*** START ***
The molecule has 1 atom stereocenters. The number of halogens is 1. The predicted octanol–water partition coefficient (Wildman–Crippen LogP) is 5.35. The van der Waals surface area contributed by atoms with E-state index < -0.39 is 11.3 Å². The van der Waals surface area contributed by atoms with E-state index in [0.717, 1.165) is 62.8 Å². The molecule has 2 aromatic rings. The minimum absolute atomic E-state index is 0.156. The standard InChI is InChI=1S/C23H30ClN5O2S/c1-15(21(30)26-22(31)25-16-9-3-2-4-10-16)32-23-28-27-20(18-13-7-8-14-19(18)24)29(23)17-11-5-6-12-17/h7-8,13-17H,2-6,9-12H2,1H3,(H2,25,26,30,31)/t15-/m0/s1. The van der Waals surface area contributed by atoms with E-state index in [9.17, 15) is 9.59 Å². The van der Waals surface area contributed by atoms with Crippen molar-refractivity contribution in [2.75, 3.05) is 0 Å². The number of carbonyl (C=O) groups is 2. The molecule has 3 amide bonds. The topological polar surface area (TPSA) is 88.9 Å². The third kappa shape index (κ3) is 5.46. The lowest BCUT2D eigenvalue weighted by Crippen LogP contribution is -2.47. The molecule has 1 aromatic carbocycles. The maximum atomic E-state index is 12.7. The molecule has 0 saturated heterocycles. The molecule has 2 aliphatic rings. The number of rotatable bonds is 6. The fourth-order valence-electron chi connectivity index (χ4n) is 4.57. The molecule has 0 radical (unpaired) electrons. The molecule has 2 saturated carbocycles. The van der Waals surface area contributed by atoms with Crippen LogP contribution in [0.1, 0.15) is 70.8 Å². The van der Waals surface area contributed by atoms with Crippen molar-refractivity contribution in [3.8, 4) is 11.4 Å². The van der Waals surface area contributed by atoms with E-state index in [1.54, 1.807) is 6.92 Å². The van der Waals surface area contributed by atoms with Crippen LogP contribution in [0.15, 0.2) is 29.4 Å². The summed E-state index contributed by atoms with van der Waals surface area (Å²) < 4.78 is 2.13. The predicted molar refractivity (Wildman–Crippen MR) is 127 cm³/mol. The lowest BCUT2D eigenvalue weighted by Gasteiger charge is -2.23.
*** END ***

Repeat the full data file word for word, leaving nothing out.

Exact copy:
The molecule has 1 atom stereocenters. The number of halogens is 1. The predicted octanol–water partition coefficient (Wildman–Crippen LogP) is 5.35. The van der Waals surface area contributed by atoms with E-state index < -0.39 is 11.3 Å². The van der Waals surface area contributed by atoms with E-state index in [0.717, 1.165) is 62.8 Å². The molecule has 2 aromatic rings. The minimum absolute atomic E-state index is 0.156. The standard InChI is InChI=1S/C23H30ClN5O2S/c1-15(21(30)26-22(31)25-16-9-3-2-4-10-16)32-23-28-27-20(18-13-7-8-14-19(18)24)29(23)17-11-5-6-12-17/h7-8,13-17H,2-6,9-12H2,1H3,(H2,25,26,30,31)/t15-/m0/s1. The van der Waals surface area contributed by atoms with E-state index in [9.17, 15) is 9.59 Å². The van der Waals surface area contributed by atoms with Crippen molar-refractivity contribution in [2.75, 3.05) is 0 Å². The number of carbonyl (C=O) groups is 2. The molecule has 3 amide bonds. The topological polar surface area (TPSA) is 88.9 Å². The third kappa shape index (κ3) is 5.46. The lowest BCUT2D eigenvalue weighted by Crippen LogP contribution is -2.47. The molecule has 1 aromatic carbocycles. The maximum atomic E-state index is 12.7. The molecule has 0 saturated heterocycles. The molecule has 2 aliphatic rings. The number of rotatable bonds is 6. The fourth-order valence-electron chi connectivity index (χ4n) is 4.57. The molecule has 0 radical (unpaired) electrons. The molecule has 2 saturated carbocycles. The van der Waals surface area contributed by atoms with Crippen LogP contribution in [0.1, 0.15) is 70.8 Å². The van der Waals surface area contributed by atoms with Crippen molar-refractivity contribution in [3.8, 4) is 11.4 Å². The van der Waals surface area contributed by atoms with E-state index in [1.54, 1.807) is 6.92 Å². The van der Waals surface area contributed by atoms with Crippen LogP contribution in [0.15, 0.2) is 29.4 Å². The summed E-state index contributed by atoms with van der Waals surface area (Å²) < 4.78 is 2.13. The predicted molar refractivity (Wildman–Crippen MR) is 127 cm³/mol. The lowest BCUT2D eigenvalue weighted by Gasteiger charge is -2.23.